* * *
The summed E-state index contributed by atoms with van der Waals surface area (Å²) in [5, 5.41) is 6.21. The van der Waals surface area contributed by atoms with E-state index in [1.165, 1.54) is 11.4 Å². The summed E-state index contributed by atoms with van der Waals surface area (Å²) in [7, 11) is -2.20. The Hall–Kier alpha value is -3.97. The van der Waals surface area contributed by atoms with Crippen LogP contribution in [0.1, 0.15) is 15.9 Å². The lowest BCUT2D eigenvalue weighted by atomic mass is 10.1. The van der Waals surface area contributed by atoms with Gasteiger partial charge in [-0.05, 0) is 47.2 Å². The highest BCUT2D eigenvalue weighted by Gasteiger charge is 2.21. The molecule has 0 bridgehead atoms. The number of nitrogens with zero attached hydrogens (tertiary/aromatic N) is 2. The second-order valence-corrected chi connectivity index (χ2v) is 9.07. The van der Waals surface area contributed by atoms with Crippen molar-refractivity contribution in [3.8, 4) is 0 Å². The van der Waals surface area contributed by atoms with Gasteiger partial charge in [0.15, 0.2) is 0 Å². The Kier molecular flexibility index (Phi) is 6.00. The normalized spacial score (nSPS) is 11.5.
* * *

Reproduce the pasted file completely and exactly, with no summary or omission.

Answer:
The summed E-state index contributed by atoms with van der Waals surface area (Å²) in [5, 5.41) is 6.21. The van der Waals surface area contributed by atoms with E-state index in [1.165, 1.54) is 11.4 Å². The summed E-state index contributed by atoms with van der Waals surface area (Å²) in [7, 11) is -2.20. The Hall–Kier alpha value is -3.97. The van der Waals surface area contributed by atoms with Crippen LogP contribution in [0.1, 0.15) is 15.9 Å². The lowest BCUT2D eigenvalue weighted by atomic mass is 10.1. The van der Waals surface area contributed by atoms with Gasteiger partial charge in [-0.05, 0) is 47.2 Å². The highest BCUT2D eigenvalue weighted by Gasteiger charge is 2.21. The molecule has 0 bridgehead atoms. The number of nitrogens with zero attached hydrogens (tertiary/aromatic N) is 2. The second-order valence-corrected chi connectivity index (χ2v) is 9.07. The van der Waals surface area contributed by atoms with Crippen molar-refractivity contribution in [3.8, 4) is 0 Å². The van der Waals surface area contributed by atoms with Gasteiger partial charge in [0.15, 0.2) is 0 Å². The Kier molecular flexibility index (Phi) is 6.00. The normalized spacial score (nSPS) is 11.5.